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Prepared for August 30, 2000 edition of U.S. 1 Newspaper. All
Power of Newswire: David Armon
Using a newswire service is no longer a communications
tool solely for public relations professionals to reach out to media
audiences, according to David Armon, a senior vice president
focusing on customers and markets who works with PR Newswire.
a way to go directly to consumers," says Armon.
Armon will be the featured speaker on the topic, "Getting Good
Press — a PR Case Study of the Best and Worst Practices for
News" for the New Jersey Communications, Advertising, and
Association (CAMA) meeting at the Doral Forrestal on Tuesday,
12, at 11:30 a.m. Cost: $35. Call 609-799-4900.
Millions of individual investors and other consumers are now gathering
their own information, rather than relying solely on what is reported
by journalists. And people can learn about more than 40,000 companies,
agencies, and institutions that are members of PR Newswire by visiting
the main website (www.prnewswire.com), and via the more than 1,200
websites, online databases, and trading sites on the Internet that
are part of the news distribution network of PR Newswire.
"PR Newswire offers real-time access to information that people
want and need. And it’s important to keep in mind that this access
allows your investors, your competitors, and your customers —
as well as the media — to receive information without delay,"
says Armon, noting that direct data lines are changing the role of
media as the traditional gatekeeper of news.
News release embargoes (which prohibit the publication of a news item
until a specified date) and exclusives (meaning those times when only
one journalist or media outlet is chosen to receive a piece of news)
are nearly extinct, according to Armon. "Exclusives are now
as being the first journalist to tour a plant or conduct an interview
with the chairman," he says.
Of special interest to employers is the need to communicate with their
own employees about company news. "A sales rep doesn’t want to
first hear about the acquisition of his employer company from a search
engine query," says Armon.
The core business of PR Newswire is serving as a news conduit for
more than 22,000 media points through wire, fax, and E-mail delivery,
plus more than 30,000 journalists registered for access to its media
Web sites. Founded in 1954, PR Newswire distributes new releases and
photos directly from its members to journalists.
"When it comes to getting exposure through all media, the
approach (which may work well at the local level) isn’t enough,"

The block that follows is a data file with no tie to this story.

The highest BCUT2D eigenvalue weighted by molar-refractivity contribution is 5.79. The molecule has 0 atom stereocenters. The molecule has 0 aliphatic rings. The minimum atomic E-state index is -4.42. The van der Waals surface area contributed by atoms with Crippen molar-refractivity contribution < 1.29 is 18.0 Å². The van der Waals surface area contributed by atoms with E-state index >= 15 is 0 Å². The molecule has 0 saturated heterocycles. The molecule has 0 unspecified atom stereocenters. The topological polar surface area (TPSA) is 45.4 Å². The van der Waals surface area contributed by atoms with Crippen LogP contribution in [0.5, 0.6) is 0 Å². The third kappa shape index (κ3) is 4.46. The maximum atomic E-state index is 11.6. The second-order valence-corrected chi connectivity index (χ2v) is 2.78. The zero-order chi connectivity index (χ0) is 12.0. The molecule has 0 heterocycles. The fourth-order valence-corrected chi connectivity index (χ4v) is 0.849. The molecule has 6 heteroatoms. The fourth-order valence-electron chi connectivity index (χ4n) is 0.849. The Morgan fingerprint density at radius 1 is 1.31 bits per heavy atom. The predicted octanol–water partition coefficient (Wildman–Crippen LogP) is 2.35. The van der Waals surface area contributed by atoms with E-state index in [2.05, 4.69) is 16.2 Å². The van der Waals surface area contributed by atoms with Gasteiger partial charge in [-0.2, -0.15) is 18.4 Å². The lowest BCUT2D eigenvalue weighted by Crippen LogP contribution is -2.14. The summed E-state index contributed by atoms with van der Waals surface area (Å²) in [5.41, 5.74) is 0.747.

says Armon. "People need the expertise that PR Newswire offers
for targeted distribution (including translation in other
Becoming a member of PR Newswire is affordable, with a $100 membership
fee and an "a la carte" menu of options that range from $100
to $5,000 for the distribution and monitoring of news releases
Today’s news climate offers new opportunities for the business
according to Armon. One example is a case study to be discussed at
the September 12 meeting about an ABC "20/20" interview, which
was anticipated to undermine the credibility of a particular company.
"Before the paradigm change, the only option would have been to
pursue a legal injunction for prior restraint," says Armon. "But
now public relations professionals can plead their case for a fair
shake directly to consumers before such an interview is
Another new development is the ability to monitor what others are
saying about your company. For example, PR Newswire and Internet
Group of Princeton have recently launched a joint venture that
Internet investigations through its E-Watch capacity. Described by
Armon as being "private eyes of cyberspace," they can monitor
postings on message boards and even track down who is the anonymous
source that posted a derogatory or threatening comment on an Internet
"We’re not intrusive, but rather (this service) quietly monitors
what is happening, whether the source is a rogue employee sharing
company secrets or a disgruntled worker," says Armon.
Born and raised in Rochester, New York, David Armon developed an
in media at an early age. "I was a radio station groupie,"
he says, noting that he would hang around the local radio station
in between school and temple during his adolescent years. His mother
worked as a teacher and his father worked in the printing industry
and was a classical music buff.
Armon earned a degree in journalism from Syracuse University’s Utica
College and has attended graduate business programs at Cornell
and the American Management Association. After working as a public
relations account executive and business reporter and bureau chief,
Armon joined the staff of PR Newswire in 1989. He was promoted to
the vice president of national sales in 1998, and now oversees all
sales and marketing activities for PR Newswire in the United States
and Latin America.
"Every day is different," says Armon, who finds his work with
PR Newswire and its advances in multimedia capacities to be especially
satisfying. "I really enjoy being part of major news development
at PR Newswire." He noted that they now have 50 stories about
the recent Bridgestone/Firestone tire recall available to journalists
throughout the world.
Armon predicts improved global reach, further diversification
audio and video in news releases), and other enhancements so that
"a press release becomes a living document." His advice to
public relations professionals who are just starting their careers:
"Nothing will replace good writing. Learn to write for the
rather than technical jargon. Understand marketing and advertising
. . . and the results will be powerful."
— Vivian Fransen
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